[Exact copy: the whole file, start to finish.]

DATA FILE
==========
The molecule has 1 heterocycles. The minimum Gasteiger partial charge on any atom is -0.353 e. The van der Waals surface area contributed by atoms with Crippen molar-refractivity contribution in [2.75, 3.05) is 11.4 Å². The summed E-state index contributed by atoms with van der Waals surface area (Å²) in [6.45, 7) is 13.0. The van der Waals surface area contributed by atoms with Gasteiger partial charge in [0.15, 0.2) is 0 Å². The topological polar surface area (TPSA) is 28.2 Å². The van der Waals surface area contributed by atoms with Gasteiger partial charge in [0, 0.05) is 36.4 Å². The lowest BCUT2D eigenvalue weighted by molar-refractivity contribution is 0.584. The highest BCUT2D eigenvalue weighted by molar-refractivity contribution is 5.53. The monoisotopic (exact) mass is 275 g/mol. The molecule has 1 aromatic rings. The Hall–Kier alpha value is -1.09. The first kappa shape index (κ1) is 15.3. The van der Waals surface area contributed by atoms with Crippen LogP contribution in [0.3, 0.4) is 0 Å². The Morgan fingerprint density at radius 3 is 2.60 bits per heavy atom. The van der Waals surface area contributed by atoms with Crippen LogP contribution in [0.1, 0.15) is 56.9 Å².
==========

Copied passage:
The molecule has 1 heterocycles. The minimum Gasteiger partial charge on any atom is -0.353 e. The van der Waals surface area contributed by atoms with Crippen molar-refractivity contribution in [2.75, 3.05) is 11.4 Å². The summed E-state index contributed by atoms with van der Waals surface area (Å²) in [6.45, 7) is 13.0. The van der Waals surface area contributed by atoms with Gasteiger partial charge in [0.15, 0.2) is 0 Å². The topological polar surface area (TPSA) is 28.2 Å². The van der Waals surface area contributed by atoms with Gasteiger partial charge in [0, 0.05) is 36.4 Å². The lowest BCUT2D eigenvalue weighted by molar-refractivity contribution is 0.584. The highest BCUT2D eigenvalue weighted by molar-refractivity contribution is 5.53. The monoisotopic (exact) mass is 275 g/mol. The molecule has 1 aromatic rings. The Hall–Kier alpha value is -1.09. The first kappa shape index (κ1) is 15.3. The van der Waals surface area contributed by atoms with Crippen LogP contribution in [0.3, 0.4) is 0 Å². The Morgan fingerprint density at radius 3 is 2.60 bits per heavy atom. The van der Waals surface area contributed by atoms with Crippen LogP contribution in [0.1, 0.15) is 56.9 Å².